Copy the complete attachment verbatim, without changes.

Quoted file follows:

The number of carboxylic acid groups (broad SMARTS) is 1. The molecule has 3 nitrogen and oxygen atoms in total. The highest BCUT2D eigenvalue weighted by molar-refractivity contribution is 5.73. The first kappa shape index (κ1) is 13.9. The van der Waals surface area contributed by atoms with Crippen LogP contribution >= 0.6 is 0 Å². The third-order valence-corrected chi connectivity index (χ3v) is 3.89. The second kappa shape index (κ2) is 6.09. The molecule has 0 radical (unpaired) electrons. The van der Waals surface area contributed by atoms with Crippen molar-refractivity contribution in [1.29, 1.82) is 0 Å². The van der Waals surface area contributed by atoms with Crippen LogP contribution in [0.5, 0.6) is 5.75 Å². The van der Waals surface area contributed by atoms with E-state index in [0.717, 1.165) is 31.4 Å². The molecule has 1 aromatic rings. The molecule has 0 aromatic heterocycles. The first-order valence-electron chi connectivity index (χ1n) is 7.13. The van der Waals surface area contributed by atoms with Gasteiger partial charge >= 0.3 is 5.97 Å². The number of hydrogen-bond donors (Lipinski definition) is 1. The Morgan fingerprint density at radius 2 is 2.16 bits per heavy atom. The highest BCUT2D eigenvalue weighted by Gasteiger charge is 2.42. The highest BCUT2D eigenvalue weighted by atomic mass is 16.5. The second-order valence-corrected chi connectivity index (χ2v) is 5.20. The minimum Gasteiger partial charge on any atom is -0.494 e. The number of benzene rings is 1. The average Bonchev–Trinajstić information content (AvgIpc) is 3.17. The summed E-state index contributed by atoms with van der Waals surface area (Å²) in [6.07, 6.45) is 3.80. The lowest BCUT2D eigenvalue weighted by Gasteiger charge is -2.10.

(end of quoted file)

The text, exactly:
The number of carboxylic acid groups (broad SMARTS) is 1. The molecule has 3 nitrogen and oxygen atoms in total. The highest BCUT2D eigenvalue weighted by molar-refractivity contribution is 5.73. The first kappa shape index (κ1) is 13.9. The van der Waals surface area contributed by atoms with Crippen LogP contribution >= 0.6 is 0 Å². The third-order valence-corrected chi connectivity index (χ3v) is 3.89. The second kappa shape index (κ2) is 6.09. The molecule has 0 radical (unpaired) electrons. The van der Waals surface area contributed by atoms with Crippen molar-refractivity contribution in [1.29, 1.82) is 0 Å². The van der Waals surface area contributed by atoms with Crippen LogP contribution in [0.5, 0.6) is 5.75 Å². The van der Waals surface area contributed by atoms with E-state index in [0.717, 1.165) is 31.4 Å². The molecule has 1 aromatic rings. The molecule has 0 aromatic heterocycles. The first-order valence-electron chi connectivity index (χ1n) is 7.13. The van der Waals surface area contributed by atoms with Gasteiger partial charge >= 0.3 is 5.97 Å². The number of hydrogen-bond donors (Lipinski definition) is 1. The Morgan fingerprint density at radius 2 is 2.16 bits per heavy atom. The highest BCUT2D eigenvalue weighted by Gasteiger charge is 2.42. The highest BCUT2D eigenvalue weighted by atomic mass is 16.5. The second-order valence-corrected chi connectivity index (χ2v) is 5.20. The minimum Gasteiger partial charge on any atom is -0.494 e. The number of benzene rings is 1. The average Bonchev–Trinajstić information content (AvgIpc) is 3.17. The summed E-state index contributed by atoms with van der Waals surface area (Å²) in [6.07, 6.45) is 3.80. The lowest BCUT2D eigenvalue weighted by Gasteiger charge is -2.10.